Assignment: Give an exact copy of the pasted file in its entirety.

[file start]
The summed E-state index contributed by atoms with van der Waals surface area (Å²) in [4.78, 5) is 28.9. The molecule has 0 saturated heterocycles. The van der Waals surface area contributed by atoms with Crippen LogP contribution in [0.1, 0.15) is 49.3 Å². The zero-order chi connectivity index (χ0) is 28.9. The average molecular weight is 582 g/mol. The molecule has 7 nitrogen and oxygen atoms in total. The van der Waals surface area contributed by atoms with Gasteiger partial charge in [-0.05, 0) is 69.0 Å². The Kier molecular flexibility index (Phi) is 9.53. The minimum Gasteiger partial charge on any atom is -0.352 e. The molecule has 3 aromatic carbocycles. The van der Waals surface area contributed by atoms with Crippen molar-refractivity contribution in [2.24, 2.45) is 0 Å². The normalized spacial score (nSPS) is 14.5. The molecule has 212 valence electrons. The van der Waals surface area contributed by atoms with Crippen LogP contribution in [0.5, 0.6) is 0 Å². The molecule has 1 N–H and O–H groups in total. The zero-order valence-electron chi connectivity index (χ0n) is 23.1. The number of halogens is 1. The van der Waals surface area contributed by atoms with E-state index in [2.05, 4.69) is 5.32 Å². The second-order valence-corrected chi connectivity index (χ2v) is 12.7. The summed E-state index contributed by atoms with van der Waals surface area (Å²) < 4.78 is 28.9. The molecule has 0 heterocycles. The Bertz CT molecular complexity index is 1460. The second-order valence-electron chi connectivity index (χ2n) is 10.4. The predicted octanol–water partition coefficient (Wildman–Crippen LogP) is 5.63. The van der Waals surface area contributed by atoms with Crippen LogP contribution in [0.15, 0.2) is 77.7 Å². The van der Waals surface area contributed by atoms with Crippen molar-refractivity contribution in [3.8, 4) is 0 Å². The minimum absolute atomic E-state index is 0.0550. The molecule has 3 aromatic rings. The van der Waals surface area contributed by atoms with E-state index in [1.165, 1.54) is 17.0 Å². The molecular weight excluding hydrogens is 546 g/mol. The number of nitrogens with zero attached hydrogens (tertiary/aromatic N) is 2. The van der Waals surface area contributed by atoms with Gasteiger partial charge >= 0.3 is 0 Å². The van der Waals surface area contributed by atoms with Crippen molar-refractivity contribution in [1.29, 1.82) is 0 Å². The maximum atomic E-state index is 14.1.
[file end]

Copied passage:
The summed E-state index contributed by atoms with van der Waals surface area (Å²) in [4.78, 5) is 28.9. The molecule has 0 saturated heterocycles. The van der Waals surface area contributed by atoms with Crippen LogP contribution in [0.1, 0.15) is 49.3 Å². The zero-order chi connectivity index (χ0) is 28.9. The average molecular weight is 582 g/mol. The molecule has 7 nitrogen and oxygen atoms in total. The van der Waals surface area contributed by atoms with Gasteiger partial charge in [-0.05, 0) is 69.0 Å². The Kier molecular flexibility index (Phi) is 9.53. The minimum Gasteiger partial charge on any atom is -0.352 e. The molecule has 3 aromatic carbocycles. The van der Waals surface area contributed by atoms with Crippen molar-refractivity contribution in [2.24, 2.45) is 0 Å². The normalized spacial score (nSPS) is 14.5. The molecule has 212 valence electrons. The van der Waals surface area contributed by atoms with Crippen LogP contribution in [0.5, 0.6) is 0 Å². The molecule has 1 N–H and O–H groups in total. The zero-order valence-electron chi connectivity index (χ0n) is 23.1. The number of halogens is 1. The van der Waals surface area contributed by atoms with E-state index in [2.05, 4.69) is 5.32 Å². The second-order valence-corrected chi connectivity index (χ2v) is 12.7. The summed E-state index contributed by atoms with van der Waals surface area (Å²) < 4.78 is 28.9. The molecule has 0 heterocycles. The Bertz CT molecular complexity index is 1460. The second-order valence-electron chi connectivity index (χ2n) is 10.4. The predicted octanol–water partition coefficient (Wildman–Crippen LogP) is 5.63. The van der Waals surface area contributed by atoms with Crippen LogP contribution in [0.15, 0.2) is 77.7 Å². The van der Waals surface area contributed by atoms with Crippen molar-refractivity contribution in [3.8, 4) is 0 Å². The minimum absolute atomic E-state index is 0.0550. The molecule has 3 aromatic rings. The van der Waals surface area contributed by atoms with E-state index in [1.165, 1.54) is 17.0 Å². The molecular weight excluding hydrogens is 546 g/mol. The number of nitrogens with zero attached hydrogens (tertiary/aromatic N) is 2. The van der Waals surface area contributed by atoms with Gasteiger partial charge >= 0.3 is 0 Å². The van der Waals surface area contributed by atoms with Crippen molar-refractivity contribution in [1.29, 1.82) is 0 Å². The maximum atomic E-state index is 14.1.